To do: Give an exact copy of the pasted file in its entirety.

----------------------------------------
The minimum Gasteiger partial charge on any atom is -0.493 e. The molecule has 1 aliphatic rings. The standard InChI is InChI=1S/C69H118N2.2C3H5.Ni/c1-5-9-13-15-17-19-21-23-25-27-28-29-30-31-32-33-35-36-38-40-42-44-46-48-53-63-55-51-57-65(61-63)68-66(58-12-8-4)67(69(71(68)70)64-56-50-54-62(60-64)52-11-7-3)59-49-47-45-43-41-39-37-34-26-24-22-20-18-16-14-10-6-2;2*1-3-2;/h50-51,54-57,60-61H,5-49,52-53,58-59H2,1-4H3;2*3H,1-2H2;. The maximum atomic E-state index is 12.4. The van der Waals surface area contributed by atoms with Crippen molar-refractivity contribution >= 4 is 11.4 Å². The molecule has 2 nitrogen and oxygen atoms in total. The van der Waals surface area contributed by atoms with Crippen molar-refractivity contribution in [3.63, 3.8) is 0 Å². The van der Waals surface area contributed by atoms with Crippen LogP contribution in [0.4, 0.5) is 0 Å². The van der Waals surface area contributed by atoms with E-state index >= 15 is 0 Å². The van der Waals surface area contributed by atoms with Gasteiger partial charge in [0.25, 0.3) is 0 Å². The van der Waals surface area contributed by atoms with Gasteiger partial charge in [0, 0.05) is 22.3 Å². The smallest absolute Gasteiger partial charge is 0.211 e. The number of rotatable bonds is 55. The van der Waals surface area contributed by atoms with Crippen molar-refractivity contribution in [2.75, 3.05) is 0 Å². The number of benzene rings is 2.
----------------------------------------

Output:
The minimum Gasteiger partial charge on any atom is -0.493 e. The molecule has 1 aliphatic rings. The standard InChI is InChI=1S/C69H118N2.2C3H5.Ni/c1-5-9-13-15-17-19-21-23-25-27-28-29-30-31-32-33-35-36-38-40-42-44-46-48-53-63-55-51-57-65(61-63)68-66(58-12-8-4)67(69(71(68)70)64-56-50-54-62(60-64)52-11-7-3)59-49-47-45-43-41-39-37-34-26-24-22-20-18-16-14-10-6-2;2*1-3-2;/h50-51,54-57,60-61H,5-49,52-53,58-59H2,1-4H3;2*3H,1-2H2;. The maximum atomic E-state index is 12.4. The van der Waals surface area contributed by atoms with Crippen molar-refractivity contribution >= 4 is 11.4 Å². The molecule has 2 nitrogen and oxygen atoms in total. The van der Waals surface area contributed by atoms with Crippen molar-refractivity contribution in [3.63, 3.8) is 0 Å². The van der Waals surface area contributed by atoms with Crippen LogP contribution in [0.4, 0.5) is 0 Å². The van der Waals surface area contributed by atoms with E-state index >= 15 is 0 Å². The van der Waals surface area contributed by atoms with Gasteiger partial charge in [0.25, 0.3) is 0 Å². The van der Waals surface area contributed by atoms with Gasteiger partial charge in [0, 0.05) is 22.3 Å². The smallest absolute Gasteiger partial charge is 0.211 e. The number of rotatable bonds is 55. The van der Waals surface area contributed by atoms with Crippen molar-refractivity contribution in [2.75, 3.05) is 0 Å². The number of benzene rings is 2.